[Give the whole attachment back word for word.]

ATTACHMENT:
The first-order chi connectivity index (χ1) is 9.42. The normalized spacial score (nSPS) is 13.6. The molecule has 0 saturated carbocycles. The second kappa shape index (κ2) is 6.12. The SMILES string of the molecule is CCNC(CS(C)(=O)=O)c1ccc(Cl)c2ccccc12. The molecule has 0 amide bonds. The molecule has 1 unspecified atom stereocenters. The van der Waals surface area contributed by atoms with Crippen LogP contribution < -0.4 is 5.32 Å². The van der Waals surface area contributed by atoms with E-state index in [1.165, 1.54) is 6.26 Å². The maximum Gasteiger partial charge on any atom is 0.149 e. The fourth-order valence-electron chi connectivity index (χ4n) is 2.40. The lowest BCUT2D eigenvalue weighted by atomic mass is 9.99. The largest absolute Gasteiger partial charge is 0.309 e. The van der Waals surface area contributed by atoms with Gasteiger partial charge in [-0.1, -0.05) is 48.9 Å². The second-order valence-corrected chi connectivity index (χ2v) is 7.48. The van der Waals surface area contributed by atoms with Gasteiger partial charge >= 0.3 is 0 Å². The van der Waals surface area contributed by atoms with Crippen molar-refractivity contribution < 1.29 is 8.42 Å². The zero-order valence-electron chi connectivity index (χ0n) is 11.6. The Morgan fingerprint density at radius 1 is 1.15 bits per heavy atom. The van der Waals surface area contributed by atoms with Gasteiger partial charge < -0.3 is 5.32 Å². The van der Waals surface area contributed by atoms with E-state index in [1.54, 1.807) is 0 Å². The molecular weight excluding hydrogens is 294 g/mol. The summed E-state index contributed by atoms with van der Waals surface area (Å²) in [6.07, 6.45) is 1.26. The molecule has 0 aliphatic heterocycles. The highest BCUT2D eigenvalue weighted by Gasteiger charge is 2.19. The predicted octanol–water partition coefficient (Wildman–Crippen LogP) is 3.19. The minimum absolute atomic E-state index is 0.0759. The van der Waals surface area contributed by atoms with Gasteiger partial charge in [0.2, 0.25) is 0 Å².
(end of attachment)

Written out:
The first-order chi connectivity index (χ1) is 9.42. The normalized spacial score (nSPS) is 13.6. The molecule has 0 saturated carbocycles. The second kappa shape index (κ2) is 6.12. The SMILES string of the molecule is CCNC(CS(C)(=O)=O)c1ccc(Cl)c2ccccc12. The molecule has 0 amide bonds. The molecule has 1 unspecified atom stereocenters. The van der Waals surface area contributed by atoms with Crippen LogP contribution < -0.4 is 5.32 Å². The van der Waals surface area contributed by atoms with E-state index in [1.165, 1.54) is 6.26 Å². The maximum Gasteiger partial charge on any atom is 0.149 e. The fourth-order valence-electron chi connectivity index (χ4n) is 2.40. The lowest BCUT2D eigenvalue weighted by atomic mass is 9.99. The largest absolute Gasteiger partial charge is 0.309 e. The van der Waals surface area contributed by atoms with Gasteiger partial charge in [-0.1, -0.05) is 48.9 Å². The second-order valence-corrected chi connectivity index (χ2v) is 7.48. The van der Waals surface area contributed by atoms with Gasteiger partial charge >= 0.3 is 0 Å². The van der Waals surface area contributed by atoms with Crippen molar-refractivity contribution < 1.29 is 8.42 Å². The zero-order valence-electron chi connectivity index (χ0n) is 11.6. The Morgan fingerprint density at radius 1 is 1.15 bits per heavy atom. The van der Waals surface area contributed by atoms with Gasteiger partial charge < -0.3 is 5.32 Å². The van der Waals surface area contributed by atoms with E-state index in [1.54, 1.807) is 0 Å². The molecular weight excluding hydrogens is 294 g/mol. The summed E-state index contributed by atoms with van der Waals surface area (Å²) in [6.07, 6.45) is 1.26. The molecule has 0 aliphatic heterocycles. The highest BCUT2D eigenvalue weighted by Gasteiger charge is 2.19. The predicted octanol–water partition coefficient (Wildman–Crippen LogP) is 3.19. The minimum absolute atomic E-state index is 0.0759. The van der Waals surface area contributed by atoms with Gasteiger partial charge in [0.2, 0.25) is 0 Å².